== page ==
At age 27, Deb experienced a brain aneurysm. It was completely unexpected and changed her life.

In this post, Deb reflects on how she used her strengths to recover from her brain aneurysm and re-engage in her community and work.

Deb’s top 5 themes from the CliftonStrengths Assessment:

Learner | Responsibility | Connectedness | Achiever | Arranger

Deb, could you please describe the overall context before your aneurysm?

I was a PhD student studying the relationship between donor characteristics and red cell storage quality. I was intellectually stimulated and challenged with my doctoral research.

Outside of school, I volunteered weekly at the Vancouver Crisis Centre and worked as a graduate facilitator at the Centre for Teaching, Learning and Technology.

I cycled everywhere and was training for my second marathon so was in great shape.

Then, in December of 2017, a brain aneurysm changed everything.

Thankfully, you recovered from your surgery. As you think about your strengths, how do you feel these have helped you in your journey since then?

Achiever, I call her Captain Deb, kicked in immediately. I was eager to get well and did everything within my control to accelerate my recovery so that I could return to “normal”. One key practice I adopted was tracking everything I could measure. For example, I kept tabs on the number of hours I slept, my energy levels throughout the day, my sensitivity to light and sound, and my ability to converse and remain attentive to others given my reduced capacity to process information. Tracking this information allowed me to see how I was progressing.

Arranger also quickly took control of the situation. I had to create structures and boundaries to better manage my energy level so that I didn’t inadvertently slow my recovery. For example, I had to arrange my environment and ways of interacting with people to manage my limited energy. This meant, for example, that prior to having a friend visit, I spent time in silence and in the dark or took a nap. As well, asking for and receiving help with daily tasks were critical to preserving what little energy I had to take care of myself, both mentally and physically.

Responsibility: Prior to my surgery, high responsibility looked like prioritizing my responsibility to others; I was rewarded for being highly results-driven and efficient in delivering quality work. However, my Responsibility theme, or Lieutenant Deb, had to quickly change course: I had to shift away from being responsible to others and towards being responsible to and for myself during my recovery. It meant excusing myself from social interactions when the allotted time was up, resisting the urge to make progress on my dissertation, and recalibrating my own expectations around my rehabilitation progress.

Connectedness helped me see that this experience had happened for a reason. For me, connectedness is about taking perspective to find meaning, purpose, and/or the hidden curriculum in life – I have to look in a different direction to find the door that has now opened for me. My Connectedness theme, however, came much later in my recovery. When it showed up, it allowed me to experience grief for losing what my life had been prior to the aneurysm. It was such a powerful and liberating moment that a sense of acceptance of what is now my life took the place of grief almost immediately. It also allowed me to appreciate the gift that this abrupt change has brought me: a renewed awareness that my defaults don’t always serve me in leading a value-aligned life.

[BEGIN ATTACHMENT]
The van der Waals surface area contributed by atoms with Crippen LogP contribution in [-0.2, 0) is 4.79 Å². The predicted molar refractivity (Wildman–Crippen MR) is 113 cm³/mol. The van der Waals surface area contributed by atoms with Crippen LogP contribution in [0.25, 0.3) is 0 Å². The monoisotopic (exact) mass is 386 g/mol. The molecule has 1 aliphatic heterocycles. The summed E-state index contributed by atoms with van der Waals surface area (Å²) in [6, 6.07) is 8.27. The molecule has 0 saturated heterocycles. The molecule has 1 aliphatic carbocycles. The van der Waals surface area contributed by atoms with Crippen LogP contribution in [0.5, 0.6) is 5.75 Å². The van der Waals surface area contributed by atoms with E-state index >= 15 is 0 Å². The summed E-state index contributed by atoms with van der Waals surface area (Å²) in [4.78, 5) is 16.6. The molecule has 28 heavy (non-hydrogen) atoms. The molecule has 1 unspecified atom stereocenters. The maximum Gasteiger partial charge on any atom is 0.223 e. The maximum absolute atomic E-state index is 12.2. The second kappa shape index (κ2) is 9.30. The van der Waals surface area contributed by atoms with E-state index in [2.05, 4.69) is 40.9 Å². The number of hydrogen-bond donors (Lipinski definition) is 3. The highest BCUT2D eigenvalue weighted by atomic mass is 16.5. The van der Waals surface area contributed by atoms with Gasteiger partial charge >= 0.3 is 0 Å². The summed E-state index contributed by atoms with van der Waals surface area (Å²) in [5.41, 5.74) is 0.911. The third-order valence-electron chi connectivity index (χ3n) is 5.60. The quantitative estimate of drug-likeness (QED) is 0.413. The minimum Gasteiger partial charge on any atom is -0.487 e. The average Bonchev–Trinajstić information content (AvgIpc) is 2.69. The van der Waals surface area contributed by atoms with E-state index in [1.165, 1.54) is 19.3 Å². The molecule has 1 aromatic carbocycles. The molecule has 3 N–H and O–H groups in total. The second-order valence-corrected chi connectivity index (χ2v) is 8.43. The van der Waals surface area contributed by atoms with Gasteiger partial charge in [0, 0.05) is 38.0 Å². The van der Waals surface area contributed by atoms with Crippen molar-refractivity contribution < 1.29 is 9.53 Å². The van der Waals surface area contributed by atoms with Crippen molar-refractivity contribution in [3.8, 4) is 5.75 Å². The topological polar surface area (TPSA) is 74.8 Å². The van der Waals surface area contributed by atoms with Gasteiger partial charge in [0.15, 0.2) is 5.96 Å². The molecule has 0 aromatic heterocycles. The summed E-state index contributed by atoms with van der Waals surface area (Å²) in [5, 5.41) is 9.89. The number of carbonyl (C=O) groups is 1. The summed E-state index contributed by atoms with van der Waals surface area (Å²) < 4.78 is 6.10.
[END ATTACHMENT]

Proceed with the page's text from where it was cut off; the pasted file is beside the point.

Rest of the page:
Learner: I had to re-learn a lot of things throughout my recovery. One of these was to become a human “being” rather than human “doing”. I tend to be very outcome-driven; but, in my 2.5 year (and counting) recovery process, I am cultivating a new default of being in relationship with myself and others. Rather than always seeking efficiency or being laser-focused on the product/outcome, I am practicing slowing down and being more process- and relationship-focused in my approach to work and life. Another big learning step was asking for and gratefully receiving help (e.g., coaching and counselling).

Deb running & Deb with bike

If you had to pick 1 favourite strength (among your top 5), what would it be and why?

Connectedness takes the cake! It technically allows me NOT to have to choose one, because the top five strengths are all connected.

In the context of my recovery, my Connectedness theme enabled me to simultaneously attend to the granular and the big picture. The different perspectives that this strength offered made it easier for me to accept what is and feel more grounded in uncertainty. Connectedness also reminded me that my strengths are double-edged swords and the appropriate use of my strengths in various contexts is critical for me to lead a fulfilling and value-aligned life.

Today, I am much more intentional in reflecting on how I am applying my strengths (and whether I need to reign in Captain and Lieutenant Deb). I think this was one of the key lessons of this experience’s hidden curriculum and I am sure that I will discover new learnings as I continue to recover and make sense of this near-death yet life-giving experience.

Photo credit: Paul Joseph (feature image)


Deb Chen, PhD weaves her scientific research background and educational development experiences to promote the responsible conduct of research. She is an educator, facilitator, and certified organizational coach. In her spare time, Deb loves to cycle, run, hike, garden, read, and experiment with new recipes.

You can connect with Deb on LinkedIn.


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